Shooting from the Lip/Monday edition
Five best hockey movies all-time
The New York Times reports that New Line Cinema has a working title for its biopic on hockey player Sean Avery: Puckface. And the name alone already puts it in the running for one of the best hockey movies ever. That, and the fact that there haven't been that many great hockey movies.When The Mighty Ducks makes the list, you know it's a weak genre. Here are the top five hockey movies of all-time:
1. Slap Shot. The undisputed king. Not only the best hockey movie ever made, but perhaps the best sports movie ever made.
2. Miracle. Kurt Russell's spot-on impression of the late Herb Brooks is scary good.
3. The Mighty Ducks. Sure, it's a PG-rated hockey version of the Bad News Bears, but it's still not bad. And the hockey scenes work.
4. Miracle on Ice. Immediately after the 1980 Olympics, ABC slapped together a movie-of-the-week with Karl Malden as Brooks, Andrew Stevens as Mike Eruzione and Steve Guttenberg as Jim Craig. It's so corny, it's good. But the best part is the movie uses actual game footage from the Olympics.
5. The Rocket. The producers brought in a slew of real NHL players to make this accurate biography of the legendary Maurice "Rocket'' Richard as accurate as possible.
Thoughts on the weekend of televised sports ...
Worst analysis: The biggest gripe about Clark Kellogg, CBS’s new lead college basketball analyst, is that he’s a little too bland. Friday, he had a chance to offer some strong analysis and instead gave credence to those who believe his opinions aren’t strong enough. In this particular case, he didn't have an opinion at all. During the Gonzaga-North Carolina game, announcer Jim Nantz asked Kellogg if he was surprised Kentucky let go of coach Billy Gillispie. It was a perfect chance for Kellogg to go strong to the hoop, so to speak. But all he said was that the sides had a "short relationship'' and it was "turbulent and bumpy,'' and that Kentucky didn't make the tournament this season, all things we knew. Not many people miss former CBS lead analyst Billy Packer, but at least Packer would’ve had an opinion. Kellogg is not a bad game analyst, but if he wants to be good, his opinions need to get stronger. Strong opinions are the point of having an analyst.
Best analyst: Know who has evolved into ESPN's best NFL analyst? Believe it or not, former Bucs quarterback Trent Dilfer. ESPN is building a nice little stable of analysts with former Bucs quarterbacks, including smooth Steve Young, middle, and opinionated Shaun King.
Best interview: The most entertaining 10 minutes over the weekend was ESPN's Bob Ley interviewing three legendary coaches -- Lou Holtz, Bob Knight and Don Shula -- about the difference between the athletes of today and a couple of decades ago. All three talked about how players seemed to care more about their teams years ago and seem to care more about themselves today. However, it wasn't three old guys sitting around talking about "the good old days'' and how "these darned kids today are no good.'' All acknowledged that today's athlete is bigger, stronger and better, and deals with much more pressure than the athletes of the 1970s and 1980s.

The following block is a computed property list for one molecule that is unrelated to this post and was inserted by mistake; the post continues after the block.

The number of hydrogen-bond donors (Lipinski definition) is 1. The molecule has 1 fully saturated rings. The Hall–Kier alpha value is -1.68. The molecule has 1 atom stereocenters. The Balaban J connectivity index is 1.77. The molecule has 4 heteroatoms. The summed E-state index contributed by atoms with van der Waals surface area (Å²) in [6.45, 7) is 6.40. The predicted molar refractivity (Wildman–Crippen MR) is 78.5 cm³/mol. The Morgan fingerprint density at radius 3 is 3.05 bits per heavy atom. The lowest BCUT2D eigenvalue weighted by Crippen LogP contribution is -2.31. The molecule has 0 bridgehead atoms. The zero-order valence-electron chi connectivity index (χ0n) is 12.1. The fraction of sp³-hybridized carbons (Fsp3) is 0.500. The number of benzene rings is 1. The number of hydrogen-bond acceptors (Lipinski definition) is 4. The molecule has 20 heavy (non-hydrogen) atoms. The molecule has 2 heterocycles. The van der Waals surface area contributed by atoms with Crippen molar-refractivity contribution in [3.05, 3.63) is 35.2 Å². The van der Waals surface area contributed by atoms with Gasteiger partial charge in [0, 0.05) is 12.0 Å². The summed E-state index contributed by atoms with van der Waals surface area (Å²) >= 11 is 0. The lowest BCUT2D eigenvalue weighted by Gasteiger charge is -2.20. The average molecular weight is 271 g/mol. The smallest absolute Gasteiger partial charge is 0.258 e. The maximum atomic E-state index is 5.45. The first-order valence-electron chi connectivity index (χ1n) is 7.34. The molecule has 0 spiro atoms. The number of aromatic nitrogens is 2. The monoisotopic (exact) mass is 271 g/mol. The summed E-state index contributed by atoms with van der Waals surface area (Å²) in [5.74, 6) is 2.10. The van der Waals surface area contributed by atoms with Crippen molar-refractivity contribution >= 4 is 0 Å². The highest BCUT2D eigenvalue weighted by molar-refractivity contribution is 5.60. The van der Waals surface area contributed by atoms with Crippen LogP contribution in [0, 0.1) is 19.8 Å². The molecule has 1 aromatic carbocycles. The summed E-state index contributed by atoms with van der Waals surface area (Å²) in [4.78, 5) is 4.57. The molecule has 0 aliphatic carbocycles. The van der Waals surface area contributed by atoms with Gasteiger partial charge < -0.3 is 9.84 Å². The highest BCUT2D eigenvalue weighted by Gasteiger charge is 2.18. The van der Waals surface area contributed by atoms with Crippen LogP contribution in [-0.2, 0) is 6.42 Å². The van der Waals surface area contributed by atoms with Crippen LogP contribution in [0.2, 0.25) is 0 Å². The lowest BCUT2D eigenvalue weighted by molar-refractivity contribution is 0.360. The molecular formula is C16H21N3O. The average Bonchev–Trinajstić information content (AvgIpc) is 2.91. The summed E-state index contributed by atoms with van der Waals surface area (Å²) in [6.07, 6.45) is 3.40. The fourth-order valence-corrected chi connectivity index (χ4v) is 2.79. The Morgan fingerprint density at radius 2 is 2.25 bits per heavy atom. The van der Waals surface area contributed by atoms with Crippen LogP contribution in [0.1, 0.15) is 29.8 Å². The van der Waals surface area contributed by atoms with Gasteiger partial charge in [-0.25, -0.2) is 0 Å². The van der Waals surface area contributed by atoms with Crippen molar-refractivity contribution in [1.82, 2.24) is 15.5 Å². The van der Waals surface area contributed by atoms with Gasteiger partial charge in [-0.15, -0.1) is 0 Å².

Worst feature: ESPN wasted five minutes of everyone but Gators fans' time on various SportsCenters by showing a feature on the relationship between quarterback Tim Tebow and coach Urban Meyer. It's March! There hasn't been a college football game that mattered in nearly two months, and there won't be another for six. And it wasn't even a compelling feature. Tebow and Meyer are close. We get it. Heaven forbid ESPN used that time to mix in a couple of NHL or spring training highlights.
Best line: "Just get out of the way. We don't have a hospital nearby.''
-- CBS's Bill Raftery, after 6-foot-7, 270-pound Pitt forward DeJuan Blair took a steal and rumbled in for a basket, knocking down Villanova guard Corey Stokes en route to a three-point play. How can you not love Raftery?
Tiger talk: The coolest thing about Tiger Woods winning on Sunday? Him greeting host Arnold Palmer as he walks off 18 and us getting to hear it: "Hey, AP." Man, that's Paul Newman cool. How many people you think get to call Arnie that? I'm thinking one.
Best idea at strangest time: Former Lightning tough guy Chris Dingman spent Sunday's game offering analysis for Sun Sports from between the benches at the Lightning-Sens game. Overall, the experiment worked, but the timing was curious, seeing as how there is only a handful of games left in the season and most people were probably watching the NCAA Tournament. Anyway, based on Damian Cristodero's story in the Times, it sounded like Dingman would've been better used on the ice.
So long: The death Sunday of former NFL/college coach Lou Saban surely reminded all NFL Films fanatics of a classic sound bite: Saban, in a pregame pep talk, telling his Buffalo Bills, "You can get it done. You can get it done. What’s more … you gotta get it done!'' Is he a Hall of Famer? The NY Times weighs in here.
What to watch tonight ...
Slim pickings tonight. Magic-Heat on Sun Sports at 7:30. A couple of women's NCAA Tournament games on ESPN. Rays-Twins play this afternoon (1 p.m., Sun Sports). Best bet might be Devils-Rangers on Versus at 7 p.m. Oh, in case you missed it, check out New York Post hockey writer Larry Brooks, who seemed none too pleased about Rangers (and former Lightning coach) John Tortorella blowing a gasket after a game last week.
Tweet of the day
This is from the Twitter account of Mavs owner Mark Cuban after he was fined by the NBA for something he wrote on Twitter: Maybe I should set up an "incogtweeto" account. Think they would figure out it was me. Yeah, my lousy grammar would bust me :)
Speaking of Twitter, check out the St. Petersburg Times new Twitter guy: TBSportsDaddy.